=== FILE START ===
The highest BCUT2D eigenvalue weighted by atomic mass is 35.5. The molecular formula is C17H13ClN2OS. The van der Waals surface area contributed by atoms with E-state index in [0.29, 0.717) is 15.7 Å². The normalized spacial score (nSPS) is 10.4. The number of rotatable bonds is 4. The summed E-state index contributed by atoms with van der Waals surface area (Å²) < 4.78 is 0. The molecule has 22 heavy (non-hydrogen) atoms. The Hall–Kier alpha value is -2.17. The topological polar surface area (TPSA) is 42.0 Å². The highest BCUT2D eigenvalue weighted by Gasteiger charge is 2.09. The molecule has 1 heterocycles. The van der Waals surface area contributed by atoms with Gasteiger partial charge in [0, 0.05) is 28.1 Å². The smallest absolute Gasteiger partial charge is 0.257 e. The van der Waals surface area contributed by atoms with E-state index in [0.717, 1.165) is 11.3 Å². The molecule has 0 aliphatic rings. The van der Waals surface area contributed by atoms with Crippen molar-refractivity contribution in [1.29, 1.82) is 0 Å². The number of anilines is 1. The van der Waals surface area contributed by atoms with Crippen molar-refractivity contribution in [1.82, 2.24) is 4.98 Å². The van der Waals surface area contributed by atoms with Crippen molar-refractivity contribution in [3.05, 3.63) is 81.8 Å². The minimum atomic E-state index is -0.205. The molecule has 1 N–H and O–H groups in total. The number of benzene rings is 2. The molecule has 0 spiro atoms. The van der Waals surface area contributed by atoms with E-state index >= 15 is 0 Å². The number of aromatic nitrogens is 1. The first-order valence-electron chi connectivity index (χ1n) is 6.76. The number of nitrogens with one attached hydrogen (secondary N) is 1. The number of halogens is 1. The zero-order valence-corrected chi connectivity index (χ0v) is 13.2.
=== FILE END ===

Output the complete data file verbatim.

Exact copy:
The highest BCUT2D eigenvalue weighted by atomic mass is 35.5. The molecular formula is C17H13ClN2OS. The van der Waals surface area contributed by atoms with E-state index in [0.29, 0.717) is 15.7 Å². The normalized spacial score (nSPS) is 10.4. The number of rotatable bonds is 4. The summed E-state index contributed by atoms with van der Waals surface area (Å²) < 4.78 is 0. The molecule has 22 heavy (non-hydrogen) atoms. The Hall–Kier alpha value is -2.17. The topological polar surface area (TPSA) is 42.0 Å². The highest BCUT2D eigenvalue weighted by Gasteiger charge is 2.09. The molecule has 1 heterocycles. The van der Waals surface area contributed by atoms with Gasteiger partial charge in [0, 0.05) is 28.1 Å². The smallest absolute Gasteiger partial charge is 0.257 e. The van der Waals surface area contributed by atoms with E-state index in [0.717, 1.165) is 11.3 Å². The molecule has 0 aliphatic rings. The van der Waals surface area contributed by atoms with Crippen molar-refractivity contribution in [1.29, 1.82) is 0 Å². The number of anilines is 1. The van der Waals surface area contributed by atoms with Crippen molar-refractivity contribution in [1.82, 2.24) is 4.98 Å². The van der Waals surface area contributed by atoms with Crippen molar-refractivity contribution in [3.05, 3.63) is 81.8 Å². The minimum atomic E-state index is -0.205. The molecule has 1 N–H and O–H groups in total. The number of benzene rings is 2. The molecule has 0 spiro atoms. The van der Waals surface area contributed by atoms with E-state index >= 15 is 0 Å². The number of aromatic nitrogens is 1. The first-order valence-electron chi connectivity index (χ1n) is 6.76. The number of nitrogens with one attached hydrogen (secondary N) is 1. The number of halogens is 1. The zero-order valence-corrected chi connectivity index (χ0v) is 13.2.